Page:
Written by Krishna Kumar
The recent killing of two Schedule Caste children in Bhavkhedi village in Shivpuri district of Madhya Pradesh brings into focus a larger social reality. A formal inquiry into this incident is likely to proceed along two lines. They are both relevant from a legal perspective and are sure to affect the judicial outcome of the murder case. One line of inquiry is the local history of relations between the scheduled caste families and the higher placed “other backward classes”. Reports show that the person who fatally hit the children on their heads belongs to the latter social category. The other line of inquiry will interpret the spate of anger he felt when he saw the two children defecating by the roadside. The prosecution and the defence will look at the anger that the sight of open defecation occasioned in the mind of the accused. Contrasting arguments will enable the case to proceed in a customary manner. We can be sure, however, that the judicial verdict on the crime committed will not cover the deeper ground this incident reveals.
It is a tempting thought that the incident is specific to this particular area of MP. An equally reasonable temptation is to think that the old problem such incidents reflect is now confined to rural areas. Several commentators have taken the second line, but the first is not altogether unpopular. The fact that both lines are reasonable strengthens our endurance for the horrible death of the two children. The basic elements of the story — village, poverty, caste division and dominance — do indeed assure us that we need not feel unwarrantably disturbed or alarmed. As readers, we have gone through several similar reports of terrible cruelty against victims of caste or religious prejudice.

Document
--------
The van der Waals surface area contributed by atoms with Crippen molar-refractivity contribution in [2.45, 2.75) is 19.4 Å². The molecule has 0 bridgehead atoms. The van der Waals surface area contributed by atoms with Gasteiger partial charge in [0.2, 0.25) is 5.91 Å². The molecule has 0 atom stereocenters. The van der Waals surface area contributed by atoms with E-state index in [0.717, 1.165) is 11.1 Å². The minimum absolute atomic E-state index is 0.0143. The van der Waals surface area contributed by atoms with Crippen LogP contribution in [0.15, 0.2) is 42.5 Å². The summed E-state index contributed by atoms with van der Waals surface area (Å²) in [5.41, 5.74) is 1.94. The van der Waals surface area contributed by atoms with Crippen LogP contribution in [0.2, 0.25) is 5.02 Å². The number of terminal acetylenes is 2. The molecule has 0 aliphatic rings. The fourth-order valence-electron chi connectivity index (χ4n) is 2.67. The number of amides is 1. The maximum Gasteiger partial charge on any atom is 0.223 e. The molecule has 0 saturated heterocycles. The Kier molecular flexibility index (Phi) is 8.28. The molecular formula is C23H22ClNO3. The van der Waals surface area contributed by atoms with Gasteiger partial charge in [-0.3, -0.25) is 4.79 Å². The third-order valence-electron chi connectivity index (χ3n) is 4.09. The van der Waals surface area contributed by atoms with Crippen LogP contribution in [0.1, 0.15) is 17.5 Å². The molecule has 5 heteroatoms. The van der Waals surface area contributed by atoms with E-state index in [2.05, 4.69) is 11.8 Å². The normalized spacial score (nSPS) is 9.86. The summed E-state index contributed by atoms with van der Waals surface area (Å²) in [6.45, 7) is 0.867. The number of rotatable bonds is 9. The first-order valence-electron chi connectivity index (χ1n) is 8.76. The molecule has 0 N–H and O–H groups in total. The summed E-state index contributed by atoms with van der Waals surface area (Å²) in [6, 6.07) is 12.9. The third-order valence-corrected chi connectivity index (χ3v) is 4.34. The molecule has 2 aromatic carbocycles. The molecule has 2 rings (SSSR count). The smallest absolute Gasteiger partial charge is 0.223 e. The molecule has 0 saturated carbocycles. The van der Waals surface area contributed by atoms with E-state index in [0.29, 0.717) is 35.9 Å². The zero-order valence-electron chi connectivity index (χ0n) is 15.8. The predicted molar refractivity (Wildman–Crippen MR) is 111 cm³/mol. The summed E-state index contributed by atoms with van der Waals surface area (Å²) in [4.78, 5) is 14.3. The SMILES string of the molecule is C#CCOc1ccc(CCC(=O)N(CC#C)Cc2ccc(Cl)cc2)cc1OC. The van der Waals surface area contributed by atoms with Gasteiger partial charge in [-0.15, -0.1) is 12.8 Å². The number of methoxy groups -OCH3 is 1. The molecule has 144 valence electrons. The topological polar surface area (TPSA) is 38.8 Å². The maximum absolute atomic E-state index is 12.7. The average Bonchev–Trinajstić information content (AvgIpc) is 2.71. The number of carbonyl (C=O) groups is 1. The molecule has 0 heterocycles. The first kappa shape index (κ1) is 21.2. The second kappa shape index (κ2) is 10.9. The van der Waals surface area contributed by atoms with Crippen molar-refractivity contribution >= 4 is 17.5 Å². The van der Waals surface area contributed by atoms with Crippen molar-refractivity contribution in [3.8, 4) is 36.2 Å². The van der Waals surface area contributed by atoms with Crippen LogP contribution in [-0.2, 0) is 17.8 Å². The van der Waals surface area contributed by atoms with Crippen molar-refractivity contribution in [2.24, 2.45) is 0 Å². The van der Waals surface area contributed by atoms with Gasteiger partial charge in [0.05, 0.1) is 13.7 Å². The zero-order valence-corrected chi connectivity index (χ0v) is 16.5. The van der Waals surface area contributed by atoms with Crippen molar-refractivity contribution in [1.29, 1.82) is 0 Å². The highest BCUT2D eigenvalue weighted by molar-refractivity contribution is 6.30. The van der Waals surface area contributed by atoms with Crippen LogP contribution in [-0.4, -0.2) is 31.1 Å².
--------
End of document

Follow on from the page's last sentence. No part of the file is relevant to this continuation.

In addition to these familiar social triggers of violent anger, the Bhavkhedi story offers a third basis to comprehend the incident. It refers to the national drive against open defecation. Bhavkhedi has attained the status of an “no open defecation” village. Status tags of this kind are not new. Murderous rage at the sight of two children indulging in an officially eradicated practice is.
Remorse and guilt are important emotional resources available to a society or a nation for recovery after going through a trauma. In the case of atrocities against the Scheduled Castes, public recognition of their trauma is rarely granted. A visit by political leaders is all that happens in a few cases that gain prominence and visibility. Society delegates to its leaders the responsibility to convey remorse. Visits by social activists and journalists sometimes play this role, demonstrating society’s formal concern. Expression of collective guilt or glani for atrocities on the Scheduled Castes is rare, both at the local and national levels. Society just does not stop its normal activities to find time, howsoever short, to worry about the absence of any such guilt. The Bhavkhedi incident is no exception. We will just move on, as they say we must, after any outrage.